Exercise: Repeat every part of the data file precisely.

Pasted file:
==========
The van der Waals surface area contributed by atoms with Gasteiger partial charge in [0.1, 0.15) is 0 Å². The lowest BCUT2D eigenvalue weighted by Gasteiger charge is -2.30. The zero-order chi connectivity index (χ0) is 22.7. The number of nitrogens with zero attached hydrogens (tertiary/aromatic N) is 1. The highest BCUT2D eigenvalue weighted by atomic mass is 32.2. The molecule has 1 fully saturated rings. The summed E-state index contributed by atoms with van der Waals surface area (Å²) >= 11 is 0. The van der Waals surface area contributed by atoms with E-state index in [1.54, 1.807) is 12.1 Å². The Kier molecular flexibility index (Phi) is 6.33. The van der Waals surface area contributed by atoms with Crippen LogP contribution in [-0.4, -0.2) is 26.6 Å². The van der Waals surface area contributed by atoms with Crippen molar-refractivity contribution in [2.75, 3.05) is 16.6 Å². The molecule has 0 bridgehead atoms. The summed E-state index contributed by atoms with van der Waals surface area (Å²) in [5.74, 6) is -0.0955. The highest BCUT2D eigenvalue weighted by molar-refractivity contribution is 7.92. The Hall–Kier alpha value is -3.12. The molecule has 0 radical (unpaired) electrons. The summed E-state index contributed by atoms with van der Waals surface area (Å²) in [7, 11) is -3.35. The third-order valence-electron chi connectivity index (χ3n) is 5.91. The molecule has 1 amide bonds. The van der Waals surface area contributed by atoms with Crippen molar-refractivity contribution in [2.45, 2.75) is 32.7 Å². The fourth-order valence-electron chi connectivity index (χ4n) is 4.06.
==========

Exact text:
The van der Waals surface area contributed by atoms with Gasteiger partial charge in [0.1, 0.15) is 0 Å². The lowest BCUT2D eigenvalue weighted by Gasteiger charge is -2.30. The zero-order chi connectivity index (χ0) is 22.7. The number of nitrogens with zero attached hydrogens (tertiary/aromatic N) is 1. The highest BCUT2D eigenvalue weighted by atomic mass is 32.2. The molecule has 1 fully saturated rings. The summed E-state index contributed by atoms with van der Waals surface area (Å²) >= 11 is 0. The van der Waals surface area contributed by atoms with E-state index in [1.54, 1.807) is 12.1 Å². The Kier molecular flexibility index (Phi) is 6.33. The van der Waals surface area contributed by atoms with Crippen LogP contribution in [-0.4, -0.2) is 26.6 Å². The van der Waals surface area contributed by atoms with Crippen molar-refractivity contribution in [2.75, 3.05) is 16.6 Å². The molecule has 0 bridgehead atoms. The summed E-state index contributed by atoms with van der Waals surface area (Å²) in [5.74, 6) is -0.0955. The highest BCUT2D eigenvalue weighted by molar-refractivity contribution is 7.92. The Hall–Kier alpha value is -3.12. The molecule has 0 radical (unpaired) electrons. The summed E-state index contributed by atoms with van der Waals surface area (Å²) in [7, 11) is -3.35. The third-order valence-electron chi connectivity index (χ3n) is 5.91. The molecule has 1 amide bonds. The van der Waals surface area contributed by atoms with Crippen molar-refractivity contribution in [2.45, 2.75) is 32.7 Å². The fourth-order valence-electron chi connectivity index (χ4n) is 4.06.